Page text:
Sunday, November 23, 2008

"Come Thou Fount of Every Blessiing"

Here is my Happy Thanksgiving message for you. You (my family) are among my greatest and most cherished blessings.

Another of the things I am deeply thankful for this Thanksgiving time is this hymn. It reminds me that all of our blessings are gifts from a loving, merciful God. It is a prayer that speaks for me -- one who is prone to wander; prone also to be constantly distracted and to forget from whence the blessings flow.

Won't you pause a moment to enjoy . . . .

"Come, thou Fount of every blessing,
tune my heart to sing thy grace;
streams of mercy, never ceasing,
call for songs of loudest praise.

Teach me some melodious sonnet,
sung by flaming tongues above.
Praise the mount!
I'm fixed upon it,
mount of thy redeeming love.

Here I raise mine Ebenezer;
hither by thy help I'm come;
and I hope, by thy good pleasure,
safely to arrive at home.

Jesus sought me when a stranger,
wandering from the fold of God;
he, to rescue me from danger,
interposed his precious blood.

O to grace how great a debtor
daily I'm constrained to be!
Let thy goodness, like a fetter,
bind my wandering heart to thee.

Prone to wander, Lord, I feel it,
prone to leave the God I love;
here's my heart,
O take and seal it,
seal it for thy courts above."

Music: American Folk Hymn
Text: Robert Robinson
Arrangement: Mack Wilberg

Thursday, November 20, 2008

"I Dunno!"

Bill Cosby is so funny. Partly it is due to the funny faces he makes. Partly it is due to the truth he tells. For example: "parents . . . want QUIET!"

" . . . MINE!!! MINE!!! MINE!!! ..."

"Mental Health Break"

How fun is this?

The tune is Mozart's Symphony No. 40

Makes me want to go roller-blading!

Monday, November 17, 2008

"What's the Big Deal Anyway?"

In a comment in the previous Blog, Davola said...
"I'm not for gay marriage and I'm not against gay marriage. If they want it let em have it. Who cares? They are going to have sexual relations either way. There is no financial benefit to getting married. It is just a slip of paper. What is the big deal anyway?"

Davola has expressed exactly what a lot of ordinary, regular people think and feel: “Who cares? What’s the big deal anyway?” I would guess that many people not only don’t care one way or another about gay marriage, they would rather not have to give any thought whatsoever to gay lifestyles. Their stance might be summarized as: hey, it’s no skin off my nose—we should just look the other way—it seems like such a silly thing to get worked up about—live and let live already! What’s the harm?

As it turns out, redefining marriage to include same-sex marriage really IS a “big deal.” And the potential harm could mean more than just the “skin off your nose.” Although the major media outlets have largely ignored this side of the story, lots of other really smart people have explained the issue quite clearly.

If you are interested in learning why anyone should care a fig about gay marriage (redefining marriage) v. protecting traditional marriage, a thoughtful examination of some of the following articles may prove insightful.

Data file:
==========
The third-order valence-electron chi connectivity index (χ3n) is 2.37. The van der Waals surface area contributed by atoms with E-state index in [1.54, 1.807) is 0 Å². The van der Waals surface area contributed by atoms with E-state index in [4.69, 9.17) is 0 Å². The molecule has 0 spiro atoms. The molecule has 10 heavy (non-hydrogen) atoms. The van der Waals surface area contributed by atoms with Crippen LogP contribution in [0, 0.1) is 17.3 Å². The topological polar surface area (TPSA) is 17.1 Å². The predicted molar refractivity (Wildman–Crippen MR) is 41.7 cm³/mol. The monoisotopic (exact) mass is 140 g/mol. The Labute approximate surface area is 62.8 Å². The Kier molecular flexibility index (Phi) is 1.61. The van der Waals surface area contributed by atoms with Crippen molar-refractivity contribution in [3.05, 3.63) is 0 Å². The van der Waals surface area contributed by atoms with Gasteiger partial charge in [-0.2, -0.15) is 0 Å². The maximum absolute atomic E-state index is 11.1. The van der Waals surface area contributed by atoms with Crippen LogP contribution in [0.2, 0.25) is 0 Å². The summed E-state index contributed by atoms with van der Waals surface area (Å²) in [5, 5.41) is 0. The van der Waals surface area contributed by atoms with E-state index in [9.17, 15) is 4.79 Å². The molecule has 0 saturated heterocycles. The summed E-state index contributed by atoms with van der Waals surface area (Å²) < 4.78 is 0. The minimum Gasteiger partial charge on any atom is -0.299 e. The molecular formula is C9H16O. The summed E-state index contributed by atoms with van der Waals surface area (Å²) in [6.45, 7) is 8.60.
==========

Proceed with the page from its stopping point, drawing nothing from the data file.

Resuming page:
Same-Sex Marriage Is About More Than “I Do”

Catholic position on protecting traditional marriage published in the San Francisco Chronicle on October 1, 2008

“Why Our Society Should Preserve Marriage”

Saturday, November 15, 2008

I Can't Believe My Eyes (or Ears)

Are you bewildered and bemused by the ongoing Prop 8 battle? Are you wishing this problem would just go away? Are you shell-shocked by the ugly scenes on TV and the amazing spin by news reporters telling you that what you just saw didn’t really happen the way you saw it?

News anchor: "Quite honestly, a lot of anger and a lot hate on both sides!"

Are you appalled that threats and intimidation being poured upon Yes on 8 supporters is acceptable in today’s America? Are you frightened to speak up for fear that you will be their next target? Are you hoping that the No on 8 supporters will get tired of protesting and go home? Do you really think that since “the voters have spoken” that eventually the gay marriage proponents will accept it with grace?

I have news for you. They have the collective weight of the California Supreme Court (majority), the Governor of California, the Democrats of the California Assembly, the Mayor of San Francisco, most Hollywood celebrities, The Los Angeles Times, The New York Times, the major news networks, and legal precedents in Massachusetts and Connecticut behind them. And Americans today are easily cowed. The NAACP, in an act of repentance for the 70% of black voters who voted Yes on 8, is joining the No on 8 gang in appealing to the courts to nullify the amendment. I am sure that some who previously voted Yes on 8 would gladly change their votes today just to restore the peace.

Thursday, November 13, 2008

America's Most Smartest Models

Ben Stein is so funny in this clip.Don't be put off by the slow beginning; at about minute 2 he begins a hilarious anecdote about a couple of teenage or young adult "models."

I think he makes a good point at the end about what today's TV shows teach kids: knowing stuff takes a backseat (a WAY, WAY, WAY, back, back, backseat) to singing, dancing, and fighting. I might also add, a backseat to texting, and all kinds of electronic gimmickery.
INCIDENTALLY: Stein's first teaching stint was as an adjunct professor, teaching about the political and social content of mass culture at American University in Washington, D.C., and then at University of California, Santa Cruz. He also held classes on political and civil rights from the United States Constitution at UC Santa Cruz. At Pepperdine University in Southern California, Stein taught libel law and United States securities law and its ethical aspects. He was a professor of law at Pepperdine University Law School, from about 1990 to 1997.